Anna Polyviou. She’s the award-winning chef everyone remembers for her signature pink mohawk, quirky street style and infectious fun attitude.
But how did she get to where she is today?
In an interview with The Greek HeraldAnna explains how she was always inspired by her Greek Cypriot heritage from a young age.
“It’s funny because everyone is always like ‘how did you get into cooking?’ and it’s like, as a Greek Cypriot, I’ve always been around food,” Anna laughs.
“I mean it was something we always thought about when we woke up. My mother always asked me ‘what do you want to eat?’
“All I’ve ever known was food, eating, feasting and celebrating… It’s not like I wanted to be a chef, it kind of ended up being like that. “
“Never forget where I started”:
It is this passion for food that has led Anna to be one of Australia’s most beloved and popular celebrities with an extensive career repertoire.
Anna has not only worked in the world’s finest kitchens such as Pierre Herme Patisserie in Paris, Claridge’s Hotel in London and Sofitel Melbourne, but she also put “hotel patisserie” on the map as a former manager. creative pastry at Shangri-La. Hotel in Sydney.
The chef has even released two books, sweet street in 2018 and Children’s corner in 2019, and was a guest judge on Network 10’s TV show, MasterChef, for three consecutive years.
Amidst all of this, Anna has won numerous awards, including Best Dessert in the UK, as well as Australian Hotel Chef of the Year and Pastry Chef of the Year.
When we ask the Greek Cypriot what these achievements mean to her, she is more humble than ever and says it would not have been possible without the support of her family.
“I never forget where I started,” Anna says with a smile.
“When I won Victorian Apprentice of the Year…I still remember my godmother Angela and my mom being in the kitchen washing my knives, ironing my uniform, my godmother Georgia and her husband rented a truck to put all my gear and utensils in. Everyone laughed at me for going too far.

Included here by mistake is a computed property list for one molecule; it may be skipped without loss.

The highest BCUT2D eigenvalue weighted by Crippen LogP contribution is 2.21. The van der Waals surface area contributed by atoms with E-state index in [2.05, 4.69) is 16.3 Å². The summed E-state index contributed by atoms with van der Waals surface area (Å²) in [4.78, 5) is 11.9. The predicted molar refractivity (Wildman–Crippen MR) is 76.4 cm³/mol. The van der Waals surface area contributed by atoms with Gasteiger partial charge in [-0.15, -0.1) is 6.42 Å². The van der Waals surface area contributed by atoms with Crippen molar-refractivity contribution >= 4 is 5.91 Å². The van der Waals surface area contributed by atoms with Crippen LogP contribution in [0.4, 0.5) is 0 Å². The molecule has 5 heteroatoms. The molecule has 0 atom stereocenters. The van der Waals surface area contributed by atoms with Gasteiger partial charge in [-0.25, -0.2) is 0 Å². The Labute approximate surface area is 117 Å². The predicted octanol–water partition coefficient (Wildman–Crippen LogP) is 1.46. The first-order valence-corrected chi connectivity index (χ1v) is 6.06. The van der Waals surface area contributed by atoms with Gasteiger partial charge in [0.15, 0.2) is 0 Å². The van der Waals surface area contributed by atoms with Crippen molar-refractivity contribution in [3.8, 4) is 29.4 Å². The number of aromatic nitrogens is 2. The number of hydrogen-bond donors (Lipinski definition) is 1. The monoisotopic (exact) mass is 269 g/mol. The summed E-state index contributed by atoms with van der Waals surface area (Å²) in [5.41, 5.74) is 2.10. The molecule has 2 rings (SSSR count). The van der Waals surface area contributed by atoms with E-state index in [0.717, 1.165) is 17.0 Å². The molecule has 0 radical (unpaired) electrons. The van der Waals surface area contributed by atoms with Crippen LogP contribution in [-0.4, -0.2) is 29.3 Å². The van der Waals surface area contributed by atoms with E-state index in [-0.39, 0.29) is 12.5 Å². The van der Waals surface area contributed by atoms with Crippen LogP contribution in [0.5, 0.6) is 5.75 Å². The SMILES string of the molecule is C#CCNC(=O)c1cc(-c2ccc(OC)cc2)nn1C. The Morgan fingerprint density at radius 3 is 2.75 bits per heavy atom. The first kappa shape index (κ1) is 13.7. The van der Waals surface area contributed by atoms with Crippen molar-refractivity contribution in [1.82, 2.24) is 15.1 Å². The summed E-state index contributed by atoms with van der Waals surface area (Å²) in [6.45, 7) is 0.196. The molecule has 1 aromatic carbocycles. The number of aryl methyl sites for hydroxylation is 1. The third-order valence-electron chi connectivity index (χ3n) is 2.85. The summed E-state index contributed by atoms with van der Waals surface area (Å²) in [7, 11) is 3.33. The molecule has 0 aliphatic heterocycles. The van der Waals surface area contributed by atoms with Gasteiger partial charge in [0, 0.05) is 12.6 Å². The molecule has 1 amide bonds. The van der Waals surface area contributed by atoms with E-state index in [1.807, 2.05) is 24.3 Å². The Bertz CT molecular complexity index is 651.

“But I won and it took me to the UK, then I won another competition and it took me to Paris, then I came back and I won another competition which took me brought to the United States.
“So all these different opportunities, but opportunities that I’m eternally grateful for. I never take them on a grain of salt.
Of course, with every opportunity also comes a number of setbacks and in Anna’s case, her toughest challenge to date was letting go of her dream of opening her very first patisserie in the city centre. west of Sydney.
The Greek Herald first reported on the opening of Anna’s patisserie in the old Cornersmith building in Marrickville in February this year.
But now, says Anna, the deal has failed.
“I mean I love Marrickville and I love the locals. The community is amazing, but unfortunately it just didn’t work out,” she says.
“I was in a bit dark place… It was really hard because there were a lot of people behind [the shop], working on it and then everyone was expecting it and then it just didn’t happen. I was very depressed.
Despite this, Anna is determined to pick herself up and consider opening another store in Sydney that will be “bigger” and “more brand new”, while continuing to work on producing her premium cookie dough.
“We are considering a new store, but it will be a very different concept. Mom will be part of it in different elements. She will certainly do masterclasses. We will do workshops with Greek pastries and desserts and tastings as well,” explains the chef.
With this exciting development on the agenda, we only had to ask Anna what motivates her in the face of difficulties and her answer is simple.
“Food is our love language,” she concludes.
“You know, we have obstacles, we have obstacles. I mean, how exciting is it to move on? It’s so cool and I think my number one fan is my mum and the Greek community has been fantastic as well.
READ MORE: Chef Anna Polyviou shares her favorite artifacts from the “Open Horizons” exhibition.